A few months back I addressed the question we were receiving frequently What is Secular Buddhist Practice? Now, we are seeing stereotypes of secular Buddhists cropping up, and some assumptions about the beliefs or lack thereof regarding secular Buddhists. I’d like to address both questions in one article, because they tend to roll into one another in conversations.
What is a Secular Buddhist?
To define a secular Buddhist is not easy, and anything we come up with that may fit one person is not going to apply to many others. One thing we can say with accuracy is that secular Buddhists are a diverse bunch. People are coming to secular Buddhism from many walks of life from Christianity and Judaism, from Atheism and Humanism, to many of the various established Buddhist traditions.
Secular Buddhism is new on the block compared to our sister traditions, and secular Buddhists’ approaches to practice is almost as varied as the people themselves. Yet, I would like to take Gotama’s approach to self and say what secular Buddhists are not:
- In spite of what’s being bandied about the ‘net, secular Buddhists are not Stephen Batchelor clones. Not all secular Buddhists know about Stephen Batchelor, and while many do, not all are in 100% agreement with him on every aspect of Buddhism. And while many of us like him immensely, he is not our god, he is not our Buddha, and we do not aspire to be Stephen’s twin.
- We do not all approach practice the same way, nor do we all view the suttas in the same light, and many of us don’t even agree on Gotama himself (more on this in beliefs below).
- Secular Buddhists do not feel the need to erase the colorful rich, history of Buddhism, nor do we want to destroy traditions, their practices, their rituals, or their beliefs. Most secular Buddhists do not consider traditional Buddhism as “wrong” and secular Buddhism as “right”.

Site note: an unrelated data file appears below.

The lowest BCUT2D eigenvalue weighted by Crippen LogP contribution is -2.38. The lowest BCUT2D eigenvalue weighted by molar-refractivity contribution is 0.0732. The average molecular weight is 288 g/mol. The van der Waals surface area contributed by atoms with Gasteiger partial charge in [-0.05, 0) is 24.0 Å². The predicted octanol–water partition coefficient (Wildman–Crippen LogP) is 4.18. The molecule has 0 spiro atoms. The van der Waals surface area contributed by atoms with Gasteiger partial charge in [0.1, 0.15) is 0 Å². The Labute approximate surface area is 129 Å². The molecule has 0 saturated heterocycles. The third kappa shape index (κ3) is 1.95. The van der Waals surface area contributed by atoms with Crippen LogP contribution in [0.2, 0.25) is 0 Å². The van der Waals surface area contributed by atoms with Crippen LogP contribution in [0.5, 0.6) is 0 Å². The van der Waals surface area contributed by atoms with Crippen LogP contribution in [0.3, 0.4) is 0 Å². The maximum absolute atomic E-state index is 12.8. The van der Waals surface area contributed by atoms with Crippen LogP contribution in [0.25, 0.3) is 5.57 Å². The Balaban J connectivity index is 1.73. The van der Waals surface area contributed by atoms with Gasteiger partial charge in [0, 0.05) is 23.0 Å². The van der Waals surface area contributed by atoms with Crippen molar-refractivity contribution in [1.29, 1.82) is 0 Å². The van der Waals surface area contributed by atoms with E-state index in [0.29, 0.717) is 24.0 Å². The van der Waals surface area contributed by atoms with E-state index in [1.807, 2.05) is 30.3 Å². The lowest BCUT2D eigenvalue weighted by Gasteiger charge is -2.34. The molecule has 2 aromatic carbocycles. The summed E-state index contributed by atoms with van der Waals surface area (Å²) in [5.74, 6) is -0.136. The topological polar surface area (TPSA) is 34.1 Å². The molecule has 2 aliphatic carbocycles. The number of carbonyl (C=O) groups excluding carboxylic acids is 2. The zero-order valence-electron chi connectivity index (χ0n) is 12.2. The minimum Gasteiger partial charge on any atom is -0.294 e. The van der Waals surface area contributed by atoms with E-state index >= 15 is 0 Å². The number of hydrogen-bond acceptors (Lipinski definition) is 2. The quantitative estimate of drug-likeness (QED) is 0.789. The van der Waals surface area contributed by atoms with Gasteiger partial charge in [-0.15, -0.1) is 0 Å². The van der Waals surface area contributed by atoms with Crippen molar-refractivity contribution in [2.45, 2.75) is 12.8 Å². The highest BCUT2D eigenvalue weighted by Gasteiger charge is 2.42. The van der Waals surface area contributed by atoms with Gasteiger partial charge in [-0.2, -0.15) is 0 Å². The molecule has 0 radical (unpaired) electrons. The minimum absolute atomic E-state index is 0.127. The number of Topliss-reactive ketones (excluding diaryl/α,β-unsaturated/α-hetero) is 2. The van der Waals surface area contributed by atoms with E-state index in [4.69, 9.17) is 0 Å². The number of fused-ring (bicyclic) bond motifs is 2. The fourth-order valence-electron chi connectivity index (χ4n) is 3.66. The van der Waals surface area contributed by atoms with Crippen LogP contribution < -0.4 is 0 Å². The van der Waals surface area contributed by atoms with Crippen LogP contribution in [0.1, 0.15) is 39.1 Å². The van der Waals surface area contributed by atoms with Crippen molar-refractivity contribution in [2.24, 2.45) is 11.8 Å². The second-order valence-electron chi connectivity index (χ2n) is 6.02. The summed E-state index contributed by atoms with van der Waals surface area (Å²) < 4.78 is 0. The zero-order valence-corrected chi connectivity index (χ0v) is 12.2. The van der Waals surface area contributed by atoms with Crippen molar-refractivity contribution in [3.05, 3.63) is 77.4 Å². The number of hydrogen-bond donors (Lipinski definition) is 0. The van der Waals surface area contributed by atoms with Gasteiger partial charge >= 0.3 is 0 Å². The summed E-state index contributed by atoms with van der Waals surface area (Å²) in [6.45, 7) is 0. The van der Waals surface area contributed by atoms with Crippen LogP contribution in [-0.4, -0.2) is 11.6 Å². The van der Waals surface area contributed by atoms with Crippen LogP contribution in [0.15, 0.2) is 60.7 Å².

It’s impossible to say a secular Buddhist is this. In doing so, we’d create a stereotype that simply wouldn’t fit many secular Buddhists, and frankly secular Buddhists and Buddhism does not exist in and of itself any more than anything else. However, we do have some commonalities, but again, these are not going to apply to all secular Buddhists:
- Many secular Buddhists approach Buddhism from a practice point of view only.
- Many secular Buddhists are not dogmatic about the suttas but have great respect for the teachings.
- Many secular Buddhists consider the most relevant teachings to be the four noble truths, the eightfold path, and the ethics and compassion that comes out of both of those. However, there is much variation on how they define these teachings and put them into practice. In fact, we have a lot of healthy discussion and disagreement on these topics with each other.
- Many secular Buddhist approach the sutta translations enthusiastically, skillfully, and skeptically. There is also much disagreement and agreement over the suttas.
- Many secular Buddhists don’t care at all about the suttas, Buddhist history, or even Buddha. What they want is the practice itself; they want to know what to do.
What do they believe?
As for beliefs . . . Many Buddhists, if they have worked with meditation and mindfulness much, get to the point where they are good at discovering their own beliefs, dissecting them, and letting go of them where appropriate. Belief, after all, is simply an idea that one clings to, in some cases with compelling evidence, and in other cases with no evidence at all. We all have beliefs. It’s how human beings form world views, but this Buddhist practice is wonderful in helping us examine them.